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The classic regions of Greece have been recently explored by such a multiplicity of travellers, that the Author of the present Tour appeared to be precluded from the hope of making any considerable additions to that stock of information, which they have already communicated to the public. Indeed, the access which the Author has had to well-stored libraries, since his return to England, has convinced him that many of the observations and discoveries, for which he might once, perhaps, have claimed the palm of novelty, have been anticipated by the publications of those who travelled after him. But Greece is so rich in objects of curiosity, and of intellectual, scientific, or literary interest, that the stock has not been exhausted by previous investigation; and after all that has been done, much still remains to be performed. After all the light, which the diligence of busy inquiry, and the accuracy of personal observation have thrown upon the subject, some obscurity still remains to be dispersed, much misrepresentation to be removed, and many inaccuracies to be rectified.

It cannot be supposed but that these volumes must contain something which has been said before; but the information which may be found in other publications, has never been repeated in this, for the sake of enlarging the dimensions of the work, but solely for the purpose of connecting the general narrative, and of avoiding such omissions as might compel the reader to seek in other travels, what he ought to find in the present. While the Author has carefully omitted all irrelevant matter, and all superfluous details, he has

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sedulously endeavoured to produce such a description of Greece, as may be interesting to the classical as well as to the general reader. Nothing extraneous has been wilfully introduced; and every thing essential has been studiously retained.

A work of this kind, from the very nature of the subject, required numerous quotations; but these have never been amassed for the sake of vain parade or learned ostentation, but solely because they were intimately connected with the subject of the Tour ; and were necessary to elucidate passages in ancient authors, which have been sometimes misunderstood by those who have never travelled in Greece, except in the seclusion of their cabinets. In these volumes the ancient state of Greece is described, in order to illustrate the present, and to add new interest to modern localities and customs, by identifying them with the events or the manners of a more early period. The reader must never forget, that a classic interest is breathed over the superficies of the Grecian territory; that its mountains, its valleys, and its streams, are intimately associated with the animating presence of the authors, by whom they have been immortalized, Almost every rock, every promontory, every river, is haunted by the shadows of the mighty dead. Every portion of the soil appears to teem with historical recollections; or it borrows some potent bụt invisible charm from the inspirations of poetry, the efforts of genius, or the energies, of liberty and patriotism. ;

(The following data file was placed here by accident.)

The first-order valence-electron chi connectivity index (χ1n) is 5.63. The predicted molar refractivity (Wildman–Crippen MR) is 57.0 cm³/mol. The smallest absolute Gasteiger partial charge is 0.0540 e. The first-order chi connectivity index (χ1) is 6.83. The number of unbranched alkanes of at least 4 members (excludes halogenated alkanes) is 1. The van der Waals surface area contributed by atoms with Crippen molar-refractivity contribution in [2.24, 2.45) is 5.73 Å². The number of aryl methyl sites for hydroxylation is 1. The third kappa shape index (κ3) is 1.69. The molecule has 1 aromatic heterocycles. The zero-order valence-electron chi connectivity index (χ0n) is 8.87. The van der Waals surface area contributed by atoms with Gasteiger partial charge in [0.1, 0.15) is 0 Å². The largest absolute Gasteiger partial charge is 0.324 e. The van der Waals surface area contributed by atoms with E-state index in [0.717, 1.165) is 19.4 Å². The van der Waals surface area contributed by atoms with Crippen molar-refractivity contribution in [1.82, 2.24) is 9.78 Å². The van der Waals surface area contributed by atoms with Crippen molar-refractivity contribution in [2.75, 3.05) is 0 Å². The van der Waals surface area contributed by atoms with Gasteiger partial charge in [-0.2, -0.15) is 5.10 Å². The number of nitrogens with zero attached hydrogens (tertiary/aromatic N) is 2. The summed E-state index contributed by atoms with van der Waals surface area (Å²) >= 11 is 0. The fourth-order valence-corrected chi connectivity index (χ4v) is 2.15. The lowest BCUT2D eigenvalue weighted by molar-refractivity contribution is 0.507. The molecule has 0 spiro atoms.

In the Greek quotations the accents have been purposely omitted, because such marks have not the sanction of high antiquity. They are supposed to be the invention of the grammarian Aristophanes ; and are never seen upon inscriptions of any kind.

*.? See upon this subject Angelo Maria Ricci; Dissertationes Homerice; and Considerazione Intorno alla Pronunzia Greca, at the end of his Tavole Grece d'Esopo volgarizzate in rime Anacreontiche Toscane, in Firenzè, 1736, in 8vo. p. 331. et seq... . >

In the ancient names of places the Latin orthography has been relinquished for the Greek, except in those cases in which it would have been too great a deviation from the established custom. The K has been adopted instead of the Latin C, and the U instead of the Y, as often as it could with propriety. In some instances, the diphthongs ai and ei have been substituted for æ and e; and the Greek terminations os and on have been preferred to the Latin us and um, wherever it could be done without the appearance of pedantic precision, or affected singularity.

Many places in Greece, that are still known to the inhabitants only by their ancient appellations, are barbarously misnamed by foreign sailors. In these instances the Author has deemed it most expedient to retain those names which are at present in use in the country, which was the object of his tour.